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Many cases of biliary colic can safely be managed at home.

First line treatment is a NSAID (1).

  • a meta-analysis concluded that:
    • NSAIDs should be considered as the first choice treatment as they control pain and significantly reduce the rate of severe complications, mainly represented by acute cholecystitis, jaundice, cholangitis and acute pancreatitis (1)
  • IM administration of the NSAID diclofenac appears to be an effective initial treatment in patients with biliary colic (2)

Opioid analgesia:

  • there is some study evidence that suggests that opioid analgesia is safe and effective in the treatment of patients with acute abdominal pain (3)
  • note however that using opioids in patients with acute biliary colic is further complicated by the results of several studies that indicate opioids increase pressure in the cystic duct from spasm in the sphincter of Oddi (4,5)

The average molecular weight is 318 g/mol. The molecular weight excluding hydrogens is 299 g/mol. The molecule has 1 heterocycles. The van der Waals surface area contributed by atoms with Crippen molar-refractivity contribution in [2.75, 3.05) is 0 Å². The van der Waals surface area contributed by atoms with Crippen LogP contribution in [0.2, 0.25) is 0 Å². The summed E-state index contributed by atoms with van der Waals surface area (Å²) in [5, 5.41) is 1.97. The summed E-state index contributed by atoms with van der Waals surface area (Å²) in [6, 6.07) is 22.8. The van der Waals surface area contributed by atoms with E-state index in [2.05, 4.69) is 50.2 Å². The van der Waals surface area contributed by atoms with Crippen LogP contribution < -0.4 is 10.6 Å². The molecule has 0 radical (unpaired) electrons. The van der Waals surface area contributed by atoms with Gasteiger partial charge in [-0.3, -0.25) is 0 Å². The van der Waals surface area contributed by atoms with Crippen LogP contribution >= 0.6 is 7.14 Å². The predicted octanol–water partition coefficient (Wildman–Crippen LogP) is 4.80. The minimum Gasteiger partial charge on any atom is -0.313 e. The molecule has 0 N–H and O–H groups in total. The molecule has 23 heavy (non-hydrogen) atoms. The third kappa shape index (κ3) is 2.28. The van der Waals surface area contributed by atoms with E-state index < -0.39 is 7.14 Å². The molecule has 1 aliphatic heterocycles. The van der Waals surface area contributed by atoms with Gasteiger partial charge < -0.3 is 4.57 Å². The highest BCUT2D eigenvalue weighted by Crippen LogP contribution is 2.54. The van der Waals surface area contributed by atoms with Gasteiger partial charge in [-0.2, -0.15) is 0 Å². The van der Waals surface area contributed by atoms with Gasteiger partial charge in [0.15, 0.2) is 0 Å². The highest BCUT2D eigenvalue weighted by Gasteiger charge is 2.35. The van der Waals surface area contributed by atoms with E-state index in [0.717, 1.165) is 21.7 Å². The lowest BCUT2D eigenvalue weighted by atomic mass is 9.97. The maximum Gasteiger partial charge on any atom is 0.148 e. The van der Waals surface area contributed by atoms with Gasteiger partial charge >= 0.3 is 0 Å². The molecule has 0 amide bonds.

Severe attacks usually lead to hospital admission. If the patient is fit for surgery then cholecystectomy is indicated. This is usually done electively.

If the patient is unfit for surgery then dissolution therapy with ursodeoxycholic acid may be indicated for patients with radiolucent stones less than 1.5cm in diameter and with a functioning gallbladder verified on oral cystography. There is complete dissolution in about 30% of cases at 12 months.


  • 1) Colli A et al. Non-steroid anti-inflammatory drugs for biliary colics: a metanalysis. Journal of Hepatology 2009; 50 (S1):103
  • 2) Akriviadis EA et al. Treatment of biliary colic with diclofenac: A randomized, double-blind, placebo-controlled study Gastroenterology 1997; 113 (1): 225-231.
  • 3) LoVecchio T et al. The use of analgesics in patients with acute abdominal pain. J Emerg Med 1997;3: 775-779.
  • 4) Bird KJ. Narcotic induced choledochoduodenal sphincter spasm reversed by naloxone. Anaesthesia 1986;41:1120-1123.
  • 5) Mclean ER et al. Small, Cholangiographic demonstration of relief of narcotic-induced spasm of the sphincter of Oddi. Am Surg 1982;48: 134-136.

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